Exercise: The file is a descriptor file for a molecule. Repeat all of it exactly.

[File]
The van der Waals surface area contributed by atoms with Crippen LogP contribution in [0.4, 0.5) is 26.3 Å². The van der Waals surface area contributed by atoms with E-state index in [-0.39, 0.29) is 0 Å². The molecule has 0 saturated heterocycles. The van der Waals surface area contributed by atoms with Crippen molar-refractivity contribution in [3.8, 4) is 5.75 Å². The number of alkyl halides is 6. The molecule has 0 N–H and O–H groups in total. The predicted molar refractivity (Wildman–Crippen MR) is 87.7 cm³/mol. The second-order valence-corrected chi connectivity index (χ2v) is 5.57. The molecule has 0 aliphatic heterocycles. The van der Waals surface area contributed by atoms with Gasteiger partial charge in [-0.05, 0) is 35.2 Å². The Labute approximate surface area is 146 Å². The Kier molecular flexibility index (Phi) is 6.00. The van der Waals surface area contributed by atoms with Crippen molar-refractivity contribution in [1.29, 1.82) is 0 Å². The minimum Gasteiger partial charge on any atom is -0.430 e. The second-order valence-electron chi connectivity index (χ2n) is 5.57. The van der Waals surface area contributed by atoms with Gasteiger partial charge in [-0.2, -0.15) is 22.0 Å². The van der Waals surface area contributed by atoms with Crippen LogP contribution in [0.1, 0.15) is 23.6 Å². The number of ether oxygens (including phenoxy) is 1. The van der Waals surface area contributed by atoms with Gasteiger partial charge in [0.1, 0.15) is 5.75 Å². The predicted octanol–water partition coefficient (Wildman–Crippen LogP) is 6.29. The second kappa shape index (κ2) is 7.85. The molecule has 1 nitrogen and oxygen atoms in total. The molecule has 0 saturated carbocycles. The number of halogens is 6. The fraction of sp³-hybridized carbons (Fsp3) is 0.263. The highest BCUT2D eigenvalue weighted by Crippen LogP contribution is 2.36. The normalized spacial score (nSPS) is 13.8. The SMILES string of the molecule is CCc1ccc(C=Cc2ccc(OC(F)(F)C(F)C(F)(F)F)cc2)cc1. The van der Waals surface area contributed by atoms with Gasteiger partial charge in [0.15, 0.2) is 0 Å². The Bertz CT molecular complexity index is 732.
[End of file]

The van der Waals surface area contributed by atoms with Crippen LogP contribution in [0.4, 0.5) is 26.3 Å². The van der Waals surface area contributed by atoms with E-state index in [-0.39, 0.29) is 0 Å². The molecule has 0 saturated heterocycles. The van der Waals surface area contributed by atoms with Crippen molar-refractivity contribution in [3.8, 4) is 5.75 Å². The number of alkyl halides is 6. The molecule has 0 N–H and O–H groups in total. The predicted molar refractivity (Wildman–Crippen MR) is 87.7 cm³/mol. The second-order valence-corrected chi connectivity index (χ2v) is 5.57. The molecule has 0 aliphatic heterocycles. The van der Waals surface area contributed by atoms with Gasteiger partial charge in [-0.05, 0) is 35.2 Å². The Labute approximate surface area is 146 Å². The Kier molecular flexibility index (Phi) is 6.00. The van der Waals surface area contributed by atoms with Crippen molar-refractivity contribution in [1.29, 1.82) is 0 Å². The minimum Gasteiger partial charge on any atom is -0.430 e. The second-order valence-electron chi connectivity index (χ2n) is 5.57. The van der Waals surface area contributed by atoms with Gasteiger partial charge in [-0.2, -0.15) is 22.0 Å². The van der Waals surface area contributed by atoms with Crippen LogP contribution in [0.1, 0.15) is 23.6 Å². The number of ether oxygens (including phenoxy) is 1. The van der Waals surface area contributed by atoms with Gasteiger partial charge in [0.1, 0.15) is 5.75 Å². The predicted octanol–water partition coefficient (Wildman–Crippen LogP) is 6.29. The second kappa shape index (κ2) is 7.85. The molecule has 1 nitrogen and oxygen atoms in total. The molecule has 0 saturated carbocycles. The number of halogens is 6. The fraction of sp³-hybridized carbons (Fsp3) is 0.263. The highest BCUT2D eigenvalue weighted by Crippen LogP contribution is 2.36. The normalized spacial score (nSPS) is 13.8. The SMILES string of the molecule is CCc1ccc(C=Cc2ccc(OC(F)(F)C(F)C(F)(F)F)cc2)cc1. The van der Waals surface area contributed by atoms with Gasteiger partial charge in [0.15, 0.2) is 0 Å². The Bertz CT molecular complexity index is 732.